VUCA (Volatility, Uncertainty, Complexity & Ambiguity) Navigation
Collaborative Capacity is not a ‘nice to have’ it is a critical must. Our view of contemporary organisational life is that it is characterised by blurred or non-existent local-global boundaries, ever-expanding technologies, fast-paced competitiveness, an indefatigable drive for shareholder value (and the oft-associated cost cutting), relentless focus on performance along with mergers, acquisitions, restructures, takeovers and re- engineering. Put together, these elements have created an environment that is stunningly complex and turbulent. And it’s not going away; if anything, complexity, pace and turbulence are going to increase. What this means is that we cannot work alone in navigating this world.
We simply must collaborate with each other to make the best decisions in a complex environment. No one leader can possibly have all the answers. Not only do we not individually have the answers, we do not have the capacity to see the totality of what must be seen; we can’t see, let alone take in the plethora of data that exists and that must be taken into account if we are to make fully informed, cohesive decisions. It’s just too much.
If you are with us so far and agree that collaboration is required to navigate complexity, then you must surely agree that to truly collaborate, which in part necessitates the ability to seek and coordinate others’ perspectives, then Intellectual Humility is also a must.
Carol Dweck defines Intellectual Humility as “acknowledging the partial nature of one’s understanding and valuing others’ intelligence’. Without it, we are disabled from learning. With it, we are in a state of openness to new ideas and we have a willingness to be receptive to new sources of evidence.
The Upper Left and Upper Right Quadrants bounce back and forth between each other and are informed by each other. Intellectual Humility and the willingness to collaborative are critical Perspectives; actual collaboration and VUCA Skills are critical Capabilities. Mastery in both Quadrants is required to shift Culture and Systems along the spectrum from toxic to vibrant and from obstructive to constructive respectively. What this looks like in our world is seen by the graphic below – the next overlay of the Integral Framework and what we call The Ascension Process.
There’s a lot to explain and explore here. We are super keen to have a dialogue with you around the concepts we’ve shared and to hear your perspective. However, what we can say is that when your organisation is attempting to transform itself, (whether that transformation be a technical transformation, a digital transformation or a systems transformation) using the Integral Ascension process will increase the likelihood that your transformation will be successful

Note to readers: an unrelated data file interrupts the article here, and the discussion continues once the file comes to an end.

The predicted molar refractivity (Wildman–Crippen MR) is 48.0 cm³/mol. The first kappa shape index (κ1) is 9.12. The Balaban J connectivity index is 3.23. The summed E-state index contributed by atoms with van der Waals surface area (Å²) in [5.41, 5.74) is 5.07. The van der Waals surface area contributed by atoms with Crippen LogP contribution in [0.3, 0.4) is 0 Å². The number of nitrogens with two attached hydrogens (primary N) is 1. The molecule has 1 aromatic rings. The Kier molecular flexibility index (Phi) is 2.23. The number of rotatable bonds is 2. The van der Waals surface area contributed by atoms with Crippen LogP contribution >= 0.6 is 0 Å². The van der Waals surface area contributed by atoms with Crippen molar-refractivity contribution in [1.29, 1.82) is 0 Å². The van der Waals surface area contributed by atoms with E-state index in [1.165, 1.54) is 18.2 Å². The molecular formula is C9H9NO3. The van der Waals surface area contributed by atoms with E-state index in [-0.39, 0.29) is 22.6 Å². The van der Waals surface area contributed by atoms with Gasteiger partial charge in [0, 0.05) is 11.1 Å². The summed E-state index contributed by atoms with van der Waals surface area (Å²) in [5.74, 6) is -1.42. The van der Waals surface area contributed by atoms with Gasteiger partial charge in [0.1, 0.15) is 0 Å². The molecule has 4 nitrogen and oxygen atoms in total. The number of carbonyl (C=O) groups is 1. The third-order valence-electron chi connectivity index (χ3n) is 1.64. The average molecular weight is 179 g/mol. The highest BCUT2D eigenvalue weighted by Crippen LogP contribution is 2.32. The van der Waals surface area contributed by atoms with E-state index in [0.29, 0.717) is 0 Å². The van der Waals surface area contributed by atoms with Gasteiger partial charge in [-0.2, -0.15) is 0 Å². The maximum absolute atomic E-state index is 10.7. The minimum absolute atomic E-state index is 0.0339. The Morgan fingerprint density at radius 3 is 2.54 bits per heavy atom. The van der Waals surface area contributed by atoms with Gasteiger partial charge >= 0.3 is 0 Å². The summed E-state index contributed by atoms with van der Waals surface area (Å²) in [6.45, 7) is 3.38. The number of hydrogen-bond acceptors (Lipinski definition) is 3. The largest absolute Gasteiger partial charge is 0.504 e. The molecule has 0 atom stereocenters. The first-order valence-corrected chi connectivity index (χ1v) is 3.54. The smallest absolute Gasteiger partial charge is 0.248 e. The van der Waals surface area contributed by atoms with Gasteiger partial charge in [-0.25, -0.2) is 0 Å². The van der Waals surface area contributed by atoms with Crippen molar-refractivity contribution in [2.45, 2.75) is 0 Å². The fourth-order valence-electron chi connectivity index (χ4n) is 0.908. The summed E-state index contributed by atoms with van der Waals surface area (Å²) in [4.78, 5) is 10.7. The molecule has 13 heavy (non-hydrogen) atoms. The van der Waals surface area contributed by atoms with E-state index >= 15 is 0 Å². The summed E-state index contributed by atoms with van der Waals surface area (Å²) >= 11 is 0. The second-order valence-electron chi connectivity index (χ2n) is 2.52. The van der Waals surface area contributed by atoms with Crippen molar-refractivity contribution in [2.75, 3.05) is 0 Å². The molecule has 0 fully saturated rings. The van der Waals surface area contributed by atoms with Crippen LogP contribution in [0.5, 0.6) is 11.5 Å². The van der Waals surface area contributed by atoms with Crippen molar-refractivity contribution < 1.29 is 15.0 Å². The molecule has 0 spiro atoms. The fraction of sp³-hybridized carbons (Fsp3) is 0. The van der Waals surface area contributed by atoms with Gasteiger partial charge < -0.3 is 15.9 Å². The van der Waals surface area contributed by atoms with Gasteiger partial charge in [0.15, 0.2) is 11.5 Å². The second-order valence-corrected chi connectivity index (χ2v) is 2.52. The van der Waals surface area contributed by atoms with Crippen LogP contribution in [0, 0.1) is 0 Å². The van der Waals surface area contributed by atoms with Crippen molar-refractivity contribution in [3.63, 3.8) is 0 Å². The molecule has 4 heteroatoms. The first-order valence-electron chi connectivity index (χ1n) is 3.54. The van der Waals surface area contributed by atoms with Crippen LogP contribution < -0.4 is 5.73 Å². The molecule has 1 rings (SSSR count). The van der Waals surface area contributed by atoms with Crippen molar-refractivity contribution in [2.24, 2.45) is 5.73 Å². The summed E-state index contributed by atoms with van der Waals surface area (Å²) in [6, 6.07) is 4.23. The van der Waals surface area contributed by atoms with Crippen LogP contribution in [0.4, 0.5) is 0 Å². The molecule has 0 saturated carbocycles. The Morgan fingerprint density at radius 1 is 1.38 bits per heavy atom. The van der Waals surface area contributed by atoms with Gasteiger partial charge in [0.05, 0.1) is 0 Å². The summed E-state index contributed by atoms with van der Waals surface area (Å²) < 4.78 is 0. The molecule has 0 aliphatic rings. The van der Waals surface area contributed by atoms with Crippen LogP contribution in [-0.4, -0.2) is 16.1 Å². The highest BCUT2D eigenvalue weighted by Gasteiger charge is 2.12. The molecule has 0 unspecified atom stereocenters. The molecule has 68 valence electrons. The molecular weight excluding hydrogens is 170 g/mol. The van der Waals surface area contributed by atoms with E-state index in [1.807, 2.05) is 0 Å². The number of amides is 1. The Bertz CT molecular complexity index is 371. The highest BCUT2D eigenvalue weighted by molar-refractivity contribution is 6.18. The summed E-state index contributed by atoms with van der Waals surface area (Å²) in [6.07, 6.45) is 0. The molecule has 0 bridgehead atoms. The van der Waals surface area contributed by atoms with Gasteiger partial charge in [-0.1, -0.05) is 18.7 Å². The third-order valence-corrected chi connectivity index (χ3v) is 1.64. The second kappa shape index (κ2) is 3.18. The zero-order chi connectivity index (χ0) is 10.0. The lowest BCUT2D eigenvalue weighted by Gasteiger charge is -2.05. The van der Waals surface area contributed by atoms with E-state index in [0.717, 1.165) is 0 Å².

Ascension will ensure that:
Your organisation will have a structure that is fit for purpose and able to meet the complexity of your market environment in an agile and adaptive way.
Your organisation understands that there is no such thing as a good or bad culture; rather that culture is a dynamic phenomenon and there are healthy and unhealthy expressions of each of the multiple dynamics. The challenge for every organisation is to identify the healthiest expression of each dynamic.
Each individual in your organisation will develop a more elevated and evolved perspective so that they are able to deal intellectually and emotionally with the ever increasing complexity of organisational life.
Finally, Ascension will ensure that each individual in your organisation will learn behavioural flexibility and agility that will allow them to deal with whatever situations they face when dealing with other organisational members, customers and stakeholders.
So we are making an offer to you to connect with us and offer your perspective. This includes a complimentary whiteboard session with a couple of our directors where we’ll use the Integral Framework and the Ascension Approach to make a first pass evaluation of your organisation/division/function/team.